In 2009, Amy Symington was working on her Culinary Management – Nutrition diploma at George Brown when she started to volunteer at Gilda's Club Toronto, doing culinary nutrition workshops for the members. Among these were supper clubs held two nights a week to help facilitate attendance at evening-based group meetings.
"Myself and the team of volunteers would create health-promoting meals, and then we'd all sit down at these long tables together and share," Symington says. "But we found the food was a gateway to a much deeper, meaningful and emotionally supportive conversation."
And so, the supper club program was born. Eventually, the team received an NSERC College and Community Social Innovation Fund grant to formalize the research in 2016, with the aim of researching, testing and producing a comprehensive, informative and accessible handbook on cancer nutrition. Symington was the principal investigator for the project, as well as a nutrition professor, chef and researcher at George Brown. All the work was conducted at GBC's Chef School and Gilda's Club Toronto.
"I often say food, nutrition, diet—it's the forgotten component in cancer care," Symington says. "As soon as they leave the hospital with a diagnosis, often the first question people have is about nutrition. It's a way to be in control of the situation, something they can do themselves."
While recommendations on specific foods to help with cancer care and side effects existed, the team found they were scattered in different places and much less guidance was available on how to practically incorporate them into a diet.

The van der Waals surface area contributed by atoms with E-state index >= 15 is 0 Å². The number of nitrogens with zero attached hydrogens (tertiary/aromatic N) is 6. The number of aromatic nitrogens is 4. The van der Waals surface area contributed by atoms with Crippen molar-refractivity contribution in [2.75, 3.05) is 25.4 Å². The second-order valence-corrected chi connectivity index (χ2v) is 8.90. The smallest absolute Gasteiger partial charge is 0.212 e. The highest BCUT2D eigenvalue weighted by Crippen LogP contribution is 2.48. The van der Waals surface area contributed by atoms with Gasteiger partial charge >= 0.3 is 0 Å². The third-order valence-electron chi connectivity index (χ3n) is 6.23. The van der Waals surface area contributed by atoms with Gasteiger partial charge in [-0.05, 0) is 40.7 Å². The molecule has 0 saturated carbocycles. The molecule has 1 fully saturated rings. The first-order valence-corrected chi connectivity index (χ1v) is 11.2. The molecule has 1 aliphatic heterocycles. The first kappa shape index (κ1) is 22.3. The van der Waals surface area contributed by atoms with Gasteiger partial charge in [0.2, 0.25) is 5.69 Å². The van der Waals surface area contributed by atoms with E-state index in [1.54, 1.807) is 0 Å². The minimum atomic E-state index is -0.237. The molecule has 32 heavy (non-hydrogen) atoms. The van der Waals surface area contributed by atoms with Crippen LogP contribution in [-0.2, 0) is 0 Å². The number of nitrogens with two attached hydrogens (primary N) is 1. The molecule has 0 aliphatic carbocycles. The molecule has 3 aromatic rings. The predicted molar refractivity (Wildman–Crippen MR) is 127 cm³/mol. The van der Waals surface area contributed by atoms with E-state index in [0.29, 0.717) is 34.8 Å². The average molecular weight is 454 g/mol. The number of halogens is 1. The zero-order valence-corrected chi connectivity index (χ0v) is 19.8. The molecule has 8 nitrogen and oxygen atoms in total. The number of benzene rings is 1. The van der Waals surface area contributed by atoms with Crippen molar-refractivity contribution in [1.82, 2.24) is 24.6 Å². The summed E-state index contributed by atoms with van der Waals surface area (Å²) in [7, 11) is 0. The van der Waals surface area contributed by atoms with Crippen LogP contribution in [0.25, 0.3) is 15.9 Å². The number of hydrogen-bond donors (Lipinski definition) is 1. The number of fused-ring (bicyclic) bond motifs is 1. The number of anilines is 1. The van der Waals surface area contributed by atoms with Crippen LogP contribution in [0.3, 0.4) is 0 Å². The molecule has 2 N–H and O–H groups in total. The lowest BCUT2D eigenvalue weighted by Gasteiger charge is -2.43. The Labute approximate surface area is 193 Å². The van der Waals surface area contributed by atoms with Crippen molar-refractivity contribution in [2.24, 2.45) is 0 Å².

The project produced three resources: The Community Guide to Cancer Nutrition — first created in 2018 and updated in 2023 — is a guide on what to consume for cancer prevention, during cancer treatment, and to prevent recurrence; The Long Table Cookbook: Plant-based Recipes for Optimal Health, published by Douglas & McIntyre; and the Community Guide to Cancer Nutrition Companion Cookbook: Plant-based Cooking for Side Effects of Cancer and its Treatment.
In its final year, Christine Hotz came on board as the research coordinator for the project and was key in helping to ensure that the guidelines were based on the most up-to-date information on nutrition and cancer care. Christine, along with having a PhD in nutritional science, is a recent graduate of the Culinary Management – Nutrition program at GBC.
"It's so empowering to look at this information about nutrition and diet and see how important it can be for cancer and other chronic diseases. It's something the patient can do to help take matters into their own hands and not be solely dependent on the medical system," Hotz says.
"Having come into the culinary nutrition field with a nutrition science background, it was very gratifying and encouraging to become involved in a project that brought these two areas together to address a critical need for society."
What the evidence kept showing is the important part nutrition can play not just in chronic disease but in everyday health and well-being — especially when centred around plant-based foods.
"It's very striking to me how important a plant-based diet can be for health," Hotz says. "It's not just about the fibre, the antioxidants, and all these phytonutrients. It's all of it put together. The more you read, the more it seems that eating a healthy plant-based diet is just a good thing for everybody and the planet."
The team plans to share hard copies of the nutrition guide and cookbook with other cancer care affiliates in Canada and the United States as a model for running similar health–promoting and socially and emotionally supportive supper clubs.
The Community Guide to Cancer Nutrition and the Companion Cookbook are free for download at Gilda's Club Toronto's website. The Long Table Cookbook: Plant-based Recipes for Optimal Health is published through Douglas & MacIntyre. It is available for purchase through the same website, with the author's proceeds going to Gilda's.